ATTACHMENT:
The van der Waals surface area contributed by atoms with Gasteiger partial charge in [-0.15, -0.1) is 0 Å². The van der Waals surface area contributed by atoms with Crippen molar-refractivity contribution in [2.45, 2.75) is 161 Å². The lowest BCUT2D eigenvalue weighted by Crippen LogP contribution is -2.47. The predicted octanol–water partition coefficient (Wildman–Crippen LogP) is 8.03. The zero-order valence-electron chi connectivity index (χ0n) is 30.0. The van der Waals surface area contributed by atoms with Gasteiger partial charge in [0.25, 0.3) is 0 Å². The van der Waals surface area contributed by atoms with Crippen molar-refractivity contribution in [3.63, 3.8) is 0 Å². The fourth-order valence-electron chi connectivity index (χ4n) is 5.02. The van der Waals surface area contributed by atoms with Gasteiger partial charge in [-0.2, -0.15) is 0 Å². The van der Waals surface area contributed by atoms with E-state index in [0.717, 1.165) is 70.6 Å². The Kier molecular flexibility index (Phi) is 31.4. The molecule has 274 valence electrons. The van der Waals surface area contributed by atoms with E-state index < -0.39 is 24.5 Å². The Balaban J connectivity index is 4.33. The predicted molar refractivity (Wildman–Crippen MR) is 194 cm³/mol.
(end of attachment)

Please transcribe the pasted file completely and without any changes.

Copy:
The van der Waals surface area contributed by atoms with Gasteiger partial charge in [-0.15, -0.1) is 0 Å². The van der Waals surface area contributed by atoms with Crippen molar-refractivity contribution in [2.45, 2.75) is 161 Å². The lowest BCUT2D eigenvalue weighted by Crippen LogP contribution is -2.47. The predicted octanol–water partition coefficient (Wildman–Crippen LogP) is 8.03. The zero-order valence-electron chi connectivity index (χ0n) is 30.0. The van der Waals surface area contributed by atoms with Gasteiger partial charge in [0.25, 0.3) is 0 Å². The van der Waals surface area contributed by atoms with Crippen molar-refractivity contribution in [3.63, 3.8) is 0 Å². The fourth-order valence-electron chi connectivity index (χ4n) is 5.02. The van der Waals surface area contributed by atoms with Gasteiger partial charge in [-0.2, -0.15) is 0 Å². The van der Waals surface area contributed by atoms with E-state index in [0.717, 1.165) is 70.6 Å². The Kier molecular flexibility index (Phi) is 31.4. The molecule has 274 valence electrons. The van der Waals surface area contributed by atoms with E-state index < -0.39 is 24.5 Å². The Balaban J connectivity index is 4.33. The predicted molar refractivity (Wildman–Crippen MR) is 194 cm³/mol.